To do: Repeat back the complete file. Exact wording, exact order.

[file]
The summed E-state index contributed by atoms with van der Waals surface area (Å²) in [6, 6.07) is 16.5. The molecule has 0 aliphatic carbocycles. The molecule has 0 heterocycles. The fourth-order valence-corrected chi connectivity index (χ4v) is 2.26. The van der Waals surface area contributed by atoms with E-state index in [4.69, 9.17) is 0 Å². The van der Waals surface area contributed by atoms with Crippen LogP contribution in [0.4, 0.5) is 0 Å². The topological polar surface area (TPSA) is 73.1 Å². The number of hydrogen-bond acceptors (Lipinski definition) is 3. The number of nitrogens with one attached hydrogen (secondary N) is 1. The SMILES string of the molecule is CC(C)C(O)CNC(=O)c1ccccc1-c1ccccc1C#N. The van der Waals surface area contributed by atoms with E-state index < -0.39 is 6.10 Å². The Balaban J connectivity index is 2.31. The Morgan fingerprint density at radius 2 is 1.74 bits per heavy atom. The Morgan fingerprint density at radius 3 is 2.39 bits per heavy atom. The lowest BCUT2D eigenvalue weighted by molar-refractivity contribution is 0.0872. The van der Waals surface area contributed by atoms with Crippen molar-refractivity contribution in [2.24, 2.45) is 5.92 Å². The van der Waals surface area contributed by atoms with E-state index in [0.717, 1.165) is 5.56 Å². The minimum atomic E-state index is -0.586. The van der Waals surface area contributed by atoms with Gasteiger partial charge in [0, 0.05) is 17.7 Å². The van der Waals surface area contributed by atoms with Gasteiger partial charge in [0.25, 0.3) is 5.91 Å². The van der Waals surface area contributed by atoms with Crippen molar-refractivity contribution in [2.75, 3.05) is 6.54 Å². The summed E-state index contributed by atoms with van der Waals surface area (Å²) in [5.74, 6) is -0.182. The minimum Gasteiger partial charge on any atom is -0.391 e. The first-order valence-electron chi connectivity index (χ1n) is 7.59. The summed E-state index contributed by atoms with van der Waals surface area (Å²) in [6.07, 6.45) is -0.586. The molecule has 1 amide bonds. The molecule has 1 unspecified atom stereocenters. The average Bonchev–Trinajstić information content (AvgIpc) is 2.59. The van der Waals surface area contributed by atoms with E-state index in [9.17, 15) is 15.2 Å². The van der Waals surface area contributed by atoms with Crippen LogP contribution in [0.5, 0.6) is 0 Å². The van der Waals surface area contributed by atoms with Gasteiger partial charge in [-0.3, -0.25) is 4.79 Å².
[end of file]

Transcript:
The summed E-state index contributed by atoms with van der Waals surface area (Å²) in [6, 6.07) is 16.5. The molecule has 0 aliphatic carbocycles. The molecule has 0 heterocycles. The fourth-order valence-corrected chi connectivity index (χ4v) is 2.26. The van der Waals surface area contributed by atoms with E-state index in [4.69, 9.17) is 0 Å². The van der Waals surface area contributed by atoms with Crippen LogP contribution in [0.4, 0.5) is 0 Å². The topological polar surface area (TPSA) is 73.1 Å². The number of hydrogen-bond acceptors (Lipinski definition) is 3. The number of nitrogens with one attached hydrogen (secondary N) is 1. The SMILES string of the molecule is CC(C)C(O)CNC(=O)c1ccccc1-c1ccccc1C#N. The van der Waals surface area contributed by atoms with E-state index < -0.39 is 6.10 Å². The Balaban J connectivity index is 2.31. The Morgan fingerprint density at radius 2 is 1.74 bits per heavy atom. The Morgan fingerprint density at radius 3 is 2.39 bits per heavy atom. The lowest BCUT2D eigenvalue weighted by molar-refractivity contribution is 0.0872. The van der Waals surface area contributed by atoms with Crippen molar-refractivity contribution in [2.24, 2.45) is 5.92 Å². The van der Waals surface area contributed by atoms with E-state index in [0.717, 1.165) is 5.56 Å². The minimum atomic E-state index is -0.586. The van der Waals surface area contributed by atoms with Gasteiger partial charge in [0, 0.05) is 17.7 Å². The van der Waals surface area contributed by atoms with Gasteiger partial charge in [0.25, 0.3) is 5.91 Å². The van der Waals surface area contributed by atoms with Crippen molar-refractivity contribution in [2.75, 3.05) is 6.54 Å². The summed E-state index contributed by atoms with van der Waals surface area (Å²) in [5.74, 6) is -0.182. The minimum Gasteiger partial charge on any atom is -0.391 e. The first-order valence-electron chi connectivity index (χ1n) is 7.59. The summed E-state index contributed by atoms with van der Waals surface area (Å²) in [6.07, 6.45) is -0.586. The molecule has 1 amide bonds. The molecule has 1 unspecified atom stereocenters. The average Bonchev–Trinajstić information content (AvgIpc) is 2.59. The van der Waals surface area contributed by atoms with E-state index in [9.17, 15) is 15.2 Å². The van der Waals surface area contributed by atoms with Crippen LogP contribution in [0.5, 0.6) is 0 Å². The van der Waals surface area contributed by atoms with Gasteiger partial charge in [-0.3, -0.25) is 4.79 Å².